A three member European Union delegation arrived in Zimbabwe on the 29th April for the first time in 10 years. The visit concluded on May 3rd and talks were held with the Ministry of Finance, the Ministry of Education, Sport, Arts and Culture, the Ministry of Agriculture, Mechanization and Irrigation Development and the Ministry of Energy and Power Development among others.


Among the members of the delegation were politicians for Poland, Germany and Holland. They discussed current existing development assistance programs while gathering information on the development needs of Zimbabwe and the priorities of the Government of Zimbabwe. A specific focus was on food security, health, agriculture and sustainable energy.


The African country has found itself on the outer when it comes to diplomatic relations due to its poor track record on human rights abuses and election fraud. It is still under sanction from the United Nations for its role in assumed and proven involvement in the illegal trade of high value commodities, including diamonds. However, last year the European Union eased sanctions to recognize progress made by Zimbabwe, and in February this year further suspended measures, freeing themselves up to engage in constructive dialogue. The latest visit is an extension of their current re-engagement drive.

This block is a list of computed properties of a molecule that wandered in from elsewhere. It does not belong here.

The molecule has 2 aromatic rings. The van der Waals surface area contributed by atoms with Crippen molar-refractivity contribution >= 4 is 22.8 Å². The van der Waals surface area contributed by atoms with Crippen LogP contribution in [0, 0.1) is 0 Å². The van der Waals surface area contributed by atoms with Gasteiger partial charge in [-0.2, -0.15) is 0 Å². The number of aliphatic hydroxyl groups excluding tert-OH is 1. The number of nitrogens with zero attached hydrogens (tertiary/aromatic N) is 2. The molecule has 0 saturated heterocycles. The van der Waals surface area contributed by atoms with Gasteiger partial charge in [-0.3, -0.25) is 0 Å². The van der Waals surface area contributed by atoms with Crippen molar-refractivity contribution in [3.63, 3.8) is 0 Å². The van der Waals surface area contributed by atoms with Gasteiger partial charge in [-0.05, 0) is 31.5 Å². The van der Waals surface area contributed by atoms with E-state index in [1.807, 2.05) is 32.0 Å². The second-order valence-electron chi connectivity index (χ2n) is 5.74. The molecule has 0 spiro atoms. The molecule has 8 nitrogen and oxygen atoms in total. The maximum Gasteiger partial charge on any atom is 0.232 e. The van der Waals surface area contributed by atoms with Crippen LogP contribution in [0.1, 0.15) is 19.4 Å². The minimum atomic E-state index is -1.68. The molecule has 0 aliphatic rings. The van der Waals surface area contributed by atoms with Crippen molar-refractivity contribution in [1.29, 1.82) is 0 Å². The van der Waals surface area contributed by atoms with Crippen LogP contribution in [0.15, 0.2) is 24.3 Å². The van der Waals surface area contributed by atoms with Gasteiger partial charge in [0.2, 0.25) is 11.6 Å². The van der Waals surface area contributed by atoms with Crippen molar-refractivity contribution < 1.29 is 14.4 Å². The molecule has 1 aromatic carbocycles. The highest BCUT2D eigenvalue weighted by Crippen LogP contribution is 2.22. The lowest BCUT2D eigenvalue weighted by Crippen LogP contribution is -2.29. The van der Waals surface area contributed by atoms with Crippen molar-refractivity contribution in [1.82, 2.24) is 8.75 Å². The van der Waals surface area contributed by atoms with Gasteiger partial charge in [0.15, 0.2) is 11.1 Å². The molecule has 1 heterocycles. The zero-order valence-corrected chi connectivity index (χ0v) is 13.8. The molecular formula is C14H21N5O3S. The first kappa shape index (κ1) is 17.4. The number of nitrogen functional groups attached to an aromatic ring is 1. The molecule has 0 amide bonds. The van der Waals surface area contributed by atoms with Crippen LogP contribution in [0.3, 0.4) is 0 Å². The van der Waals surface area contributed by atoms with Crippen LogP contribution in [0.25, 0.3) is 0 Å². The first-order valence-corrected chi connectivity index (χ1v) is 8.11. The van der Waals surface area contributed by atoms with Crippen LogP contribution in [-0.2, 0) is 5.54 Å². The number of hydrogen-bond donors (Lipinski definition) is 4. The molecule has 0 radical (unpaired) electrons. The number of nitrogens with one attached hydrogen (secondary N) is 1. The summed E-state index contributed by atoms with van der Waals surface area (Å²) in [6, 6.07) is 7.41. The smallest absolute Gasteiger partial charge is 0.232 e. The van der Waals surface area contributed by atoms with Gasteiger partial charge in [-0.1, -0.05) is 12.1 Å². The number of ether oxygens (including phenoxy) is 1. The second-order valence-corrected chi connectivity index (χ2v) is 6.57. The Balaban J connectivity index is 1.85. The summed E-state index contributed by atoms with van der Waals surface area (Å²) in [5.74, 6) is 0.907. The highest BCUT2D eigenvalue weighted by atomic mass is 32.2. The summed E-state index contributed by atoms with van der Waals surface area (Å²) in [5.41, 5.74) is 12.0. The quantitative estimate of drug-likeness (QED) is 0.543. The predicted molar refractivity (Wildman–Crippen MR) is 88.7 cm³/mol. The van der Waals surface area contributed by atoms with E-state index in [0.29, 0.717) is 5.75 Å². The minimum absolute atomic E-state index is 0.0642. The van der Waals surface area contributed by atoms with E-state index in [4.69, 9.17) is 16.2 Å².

Washington has also found itself re-evaluating its stance on Zimbabwe. A few days after Ambassador Young visited Zimbabwe, the US lifted restrictions on two of Zimbabwe's banks: the Agricultural Development Bank and the Infrastructure Development Bank of Zimbabwe. The US has admitted it erred in its initial handling of Zimbabwe and wants to engage in constructive dialogue. Washington has confirmed another visit before elections are held in June, this time by Reverend Jesse Jackson.


Analysts are skeptical and believe the visit is more likely due to Prime Minister Morgen Tsvangirai's likely loss at the elections. The US have been vocal supporters of the Prime Minister and his loss means a loss of influence in the region. It's clear the visit has been carefully timed to avoid any overtures of support for Tsvangarai's opponents, should they win.


The US are sending people with a history of fighting oppression in America, in the hope they will find sympathy with the former British colony. Mr Young has a history of fighting for the advancement of African Americans and Reverend Jackson is a well known civil rights campaigner. Reverend Jackson also met with President Mugabe during last year's UN General Assembly. He and a group of businessmen discussed business opportunities in Zimbabwe.


While re-engagement is an important part of Zimbabwe's rebuilding, the loss of its only opposition is not. Morgen Tsvangarai is traveling the region to shore up support from neighboring African nations. He has also urged the Government to postpone elections so that vital reforms can be put in place. Regardless of who visits, this is unlikely to take place.


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